“To that end, radar displays can be customized for a biological observer and let that person make a decision. A project in Spain works this way,” she says. A signal from a web-based display can be sent to people in the field with a tablet or to operators who might follow a set of rules to curtail a turbine. The action taken depends on the mitigation options.
Companies such as Laufer Wind are working to reduce bird deaths from wind farms based on its success with an aircraft-radar sensor. This device turns obstruction lights on when the system detects approaching aircraft in the vicinity of a wind farm. When the plane passes and is no longer in the vicinity, the obstruction lights turn off. “The system sets up a perimeter to protect the wind farm in a way that does not annoy nearby residences with constant night light,” says Lauffer Wind CEO Eric Lauffer. “With that radar experience, we are now interested in protecting raptors by building on an installation and test agreement with NREL that has let us demonstrate the aircraft detection systems to the FAA. The bird research includes detection and tracking of drones that have a similar cross section to the birds of interest,” he adds.
Recent tests with trained falcons instrumented with GPS loggers have let Laufer’s team record data that is later correlated with radar-track information. “Initial flight tests have been done with the raptor but we are still testing. The results will let us develop and tune the bird-tracking algorithms,” adds Laufer.
The next step is up to the software developers and system engineers to devise and refine tracking algorithms for birds. “Then we’ll collect more data and experience to build confidence in our solution,” says Lauffer.
Wind turbines and California condors could be a hazardous combination for the rare birds because they cannot quickly respond to aerial threats. Jonathan Hall, assistant professor in the Department of Geology and Geography at West Virginia University and colleague Dr. Todd Katzner, Research Wildlife Biologist at the Forest & Rangeland Ecosystem Science Center of the U.S. Geological Survey, are hoping to alleviate the problem by monitoring the flight patterns of condors. The year-long study is possible with a grant from the National Fish and Wildlife Foundation.
The project objective is to understand condor flight patterns and behavior, and how they respond to landscape and weather, all in an effort to mitigate potential impacts of wind farms and turbines. “There are only about 235 free-flying condors, so the plan is to prevent collisions between reintroduced birds and wind turbines,” says Hall. He and Katzner say they are unaware of any condor takes, but there is concern because of the small and slow-growing population.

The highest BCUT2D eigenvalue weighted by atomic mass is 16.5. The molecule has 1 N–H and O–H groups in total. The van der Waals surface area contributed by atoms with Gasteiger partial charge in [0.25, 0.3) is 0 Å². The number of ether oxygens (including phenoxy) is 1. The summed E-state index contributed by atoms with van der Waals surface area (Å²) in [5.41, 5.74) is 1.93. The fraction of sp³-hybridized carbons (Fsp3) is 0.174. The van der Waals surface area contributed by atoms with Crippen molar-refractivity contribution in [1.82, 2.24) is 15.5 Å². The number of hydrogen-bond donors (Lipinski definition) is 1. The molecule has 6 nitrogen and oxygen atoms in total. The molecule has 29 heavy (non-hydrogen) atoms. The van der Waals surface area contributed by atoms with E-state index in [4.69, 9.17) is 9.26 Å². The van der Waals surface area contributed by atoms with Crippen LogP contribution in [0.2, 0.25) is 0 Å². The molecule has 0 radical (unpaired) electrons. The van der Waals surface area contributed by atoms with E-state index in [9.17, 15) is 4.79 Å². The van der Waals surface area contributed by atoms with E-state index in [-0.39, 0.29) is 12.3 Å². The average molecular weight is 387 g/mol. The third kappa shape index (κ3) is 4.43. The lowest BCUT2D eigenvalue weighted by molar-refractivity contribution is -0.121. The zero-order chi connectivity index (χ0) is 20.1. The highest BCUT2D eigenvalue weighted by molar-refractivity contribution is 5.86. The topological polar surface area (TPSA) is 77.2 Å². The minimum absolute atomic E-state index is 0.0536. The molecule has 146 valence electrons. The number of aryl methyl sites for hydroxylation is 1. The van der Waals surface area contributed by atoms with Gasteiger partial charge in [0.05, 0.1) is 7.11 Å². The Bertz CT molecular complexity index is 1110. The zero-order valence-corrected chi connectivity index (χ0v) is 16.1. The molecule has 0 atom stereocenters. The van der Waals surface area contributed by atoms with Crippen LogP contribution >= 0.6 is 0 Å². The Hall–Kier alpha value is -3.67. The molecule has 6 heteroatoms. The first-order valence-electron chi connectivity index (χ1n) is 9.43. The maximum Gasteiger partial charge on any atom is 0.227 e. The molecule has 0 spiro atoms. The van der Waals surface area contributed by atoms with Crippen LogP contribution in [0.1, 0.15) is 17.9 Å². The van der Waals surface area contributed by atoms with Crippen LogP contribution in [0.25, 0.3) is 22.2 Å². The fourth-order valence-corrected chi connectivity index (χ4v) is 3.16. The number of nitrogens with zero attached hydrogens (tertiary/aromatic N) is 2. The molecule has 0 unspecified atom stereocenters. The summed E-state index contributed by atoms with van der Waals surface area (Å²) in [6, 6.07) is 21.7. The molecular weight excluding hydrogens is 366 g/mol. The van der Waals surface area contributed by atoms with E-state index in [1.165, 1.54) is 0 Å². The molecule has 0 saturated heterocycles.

The technology that Hall and Katzner will be using has progressed significantly since the 1970s. It went from VHS radios, to directional antennas, satellite tracking, and solar-powered GPS today. So instead of a few data points a day, the two will collect data on 15 tagged birds as often as every 30 seconds per bird. “As of September 2014, we have 15 units on birds. The units record GPS location, altitude, flight speed, and temperature every 15 minutes and transmit the data by cell-phone networks to a remote server,” says Hall.
The amount of data will provide a much clearer picture of condor flight behavior. “As we dig into the data, we expect to see more useful patterns. For instance, condors fly at different altitudes depending on the landform and ground cover. That has an impact on their vulnerability to a turbine and may prove useful in siting turbines to minimize risk,” says Katzner.
Hall suggests waiting and seeing what condor behavior, weather, and topography reveal before they make recommendations to wind farm owners. However, one goal of the study is to build a map that identifies relatively safe locations for building a wind farm. “So a developer should be able to tell us where he’d like to build a wind farm and we should be able to tell if individual turbines are in good or bad locations, from a condor’s perspective,” adds Katzner.
Why bats are attracted to wind turbines is still a matter of speculation. “Research to answer that question is ongoing,” says Delaware State University Professor Kevina Vulinec. “One thought is that bats see the turbine as a large tree in which to roost and eat what they may have caught. Bats may also use turbines as a landmark for mating swarms. Or, they may think it’s a place to spend the day, having been out all night. In fact, day and night, bats that notice a turbine may very well investigate it. However, none of the hypotheses proposed to explain bat behavior around turbines have been proven. We do know that bats appear to make approaches to turbines more than just random flybys.” At the university, scientists are dealing mostly with the Eastern Red bats, Hoary bats, Silver-haired bats, and Big brown bats.
Wind turbines and bats have probably not mixed well because the blades move too fast for the echolocation to warn the animals of their approach. “Bat sonar reaches out about 3 ft. when chasing prey and can reach 20 to 40 ft to check out the space ahead.
“Also, unlike small rodents, most bats give birth just once a year so their populations grow slowly. A few species, such as red bats, can have up to three young, but that is unusual,” says Vulinec.